The news has been relentlessly grim since last Easter. Any glimmers of light were quickly vanquished amid rising pandemic deaths, the social depression of distancing, racial violence, political discord, and even polar vortexes. With all we’ve suffered, who dares risk delight?
In a New York Times interview, noted sociologist and columnist Zeynep Tufekci attributed our current collective pessimism in part to the media’s and public health officials’ failure to sound the pandemic alarm early on. Ambiguous news from Wuhan, reiterated by the World Health Organization, intimated no human-to-human transmission of the coronavirus, despite evidence to the contrary. The inclination was to avoid overreacting so as not to incite panic. The lingering sting of that failure has fueled continued gloom and a more recent downplay of positive findings, whether in the decline of infection rates or the marvel of vaccine development.
Early predictions had any vaccine taking at least 12 to 18 months to emerge, with a modest goal of 50 percent efficacy against infection. Here at Lent’s end, we’ve achieved not one but as many as four vaccines, pushing 95 percent efficacy, an undertaking unprecedented in the history of medicine. This Easter dawns bearing much brighter light. Most churches won’t yet fully gather to worship, but the assuredness of vaccinations and eventual herd immunity mean coming back together is now an imaginable reality.
Rather than celebrating humanity’s remarkable accomplishment, however, Tufekci noted that the media and public health officials were wary of misinforming again. So they focused their reporting on the threat of variants, the need for continued mask wearing, and concerns about things unknown, despite the amazing fact we do know: The COVID-19 vaccines are an almost perfect defense against dying from the disease.
Of course, we all eventually die, but here is where the amazing news of Easter should not be downplayed. “I am the resurrection and the life,” Jesus said. “The one who believes in me will live, even though they die; and whoever lives by believing in me will never die” (John 11:25–26). The Message inserts an “ultimately” in this verse to make clear that Jesus didn’t mean we don’t die on earth. But eternal life need not be reserved solely for heaven. Paul made clear that we walk in newness of life now (Rom. 6:4; Gal. 2:20).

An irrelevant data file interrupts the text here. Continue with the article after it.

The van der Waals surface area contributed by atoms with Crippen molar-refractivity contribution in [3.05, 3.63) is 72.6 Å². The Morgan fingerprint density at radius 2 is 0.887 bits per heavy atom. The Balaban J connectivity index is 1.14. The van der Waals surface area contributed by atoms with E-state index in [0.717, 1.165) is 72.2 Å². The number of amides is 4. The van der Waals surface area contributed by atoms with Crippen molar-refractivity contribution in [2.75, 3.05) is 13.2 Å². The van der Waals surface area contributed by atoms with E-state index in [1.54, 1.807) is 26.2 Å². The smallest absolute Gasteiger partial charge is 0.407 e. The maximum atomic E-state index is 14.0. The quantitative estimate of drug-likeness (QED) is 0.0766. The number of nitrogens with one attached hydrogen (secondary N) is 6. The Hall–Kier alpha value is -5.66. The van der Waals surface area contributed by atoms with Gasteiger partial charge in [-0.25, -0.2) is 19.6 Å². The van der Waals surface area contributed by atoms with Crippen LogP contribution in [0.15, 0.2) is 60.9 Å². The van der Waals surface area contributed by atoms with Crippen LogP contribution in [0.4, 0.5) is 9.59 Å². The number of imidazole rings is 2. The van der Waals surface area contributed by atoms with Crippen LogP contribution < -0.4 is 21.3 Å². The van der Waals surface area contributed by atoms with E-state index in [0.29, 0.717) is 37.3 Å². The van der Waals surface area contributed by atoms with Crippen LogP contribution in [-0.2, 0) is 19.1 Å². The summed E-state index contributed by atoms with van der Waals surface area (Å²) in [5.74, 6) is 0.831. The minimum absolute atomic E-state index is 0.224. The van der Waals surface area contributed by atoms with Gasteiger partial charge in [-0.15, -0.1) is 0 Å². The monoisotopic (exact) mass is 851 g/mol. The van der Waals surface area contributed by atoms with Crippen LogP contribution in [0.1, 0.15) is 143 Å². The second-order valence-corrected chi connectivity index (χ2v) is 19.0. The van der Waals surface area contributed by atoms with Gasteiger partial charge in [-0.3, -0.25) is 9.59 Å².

Jesus’ disciples happily believed this good news until things turned awful. His arrest and conviction caused panic, and they fled for their own lives. Huddled in hiding even after his resurrection, the disciples downplayed the women’s report of an empty tomb, dismissing it as “nonsense” (Luke 24:11). Unbelievably, their disbelief persisted even when the risen Jesus showed up in person (vv. 36–37). Resignation and despair at least coincide with grim reality. We humans will downplay good news as a means of hedging ourselves against disappointment.
According to Pew Research, 3 in 10 Americans (28%) reported stronger personal faith in January because of the pandemic. The report did not delineate between religions, nor did it indicate how many Americans have a personal faith to strengthen. But if current studies are any indication, upwards of 70 percent of Americans say they are Christians, meaning there are plenty whose faith did not grow stronger because of the pandemic.
Strength amid adversity is a hallmark of Christian discipleship, yet persistent adversity and its increasing severity can threaten faith, too. The disciple Thomas, having missed out on the risen Jesus’ debut, famously refused to believe unless he could see for himself. Jesus complied with an encore but then said, as a summons to the rest of us, “Blessed are those who have not seen and yet have believed” (John 20:24–29).
Knowing his disciples would still struggle, and by extension the rest of us too, Jesus breathed into them the Holy Spirit (v. 22). It is the Holy Spirit who testifies with our spirit that we are the children of God (Rom. 8:16) and that “our present sufferings are not worth comparing with the glory that will be revealed in us” (v. 18).
As a hospice volunteer, I received my vaccination at the beginning of Lent. I lined up with scores of others who eagerly anticipated a return to life lost. I walked out the clinic doors with not only immunity, but a certain feeling of lightness and courage. I was not only determined to retrieve lost life, but I felt strength to love and to serve and delight in new life, regardless of whatever trouble comes.
If such is the case with mere vaccinations, how much more with the Holy Spirit who ensures us eternal life?
Daniel Harrell is editor in chief of Christianity Today.
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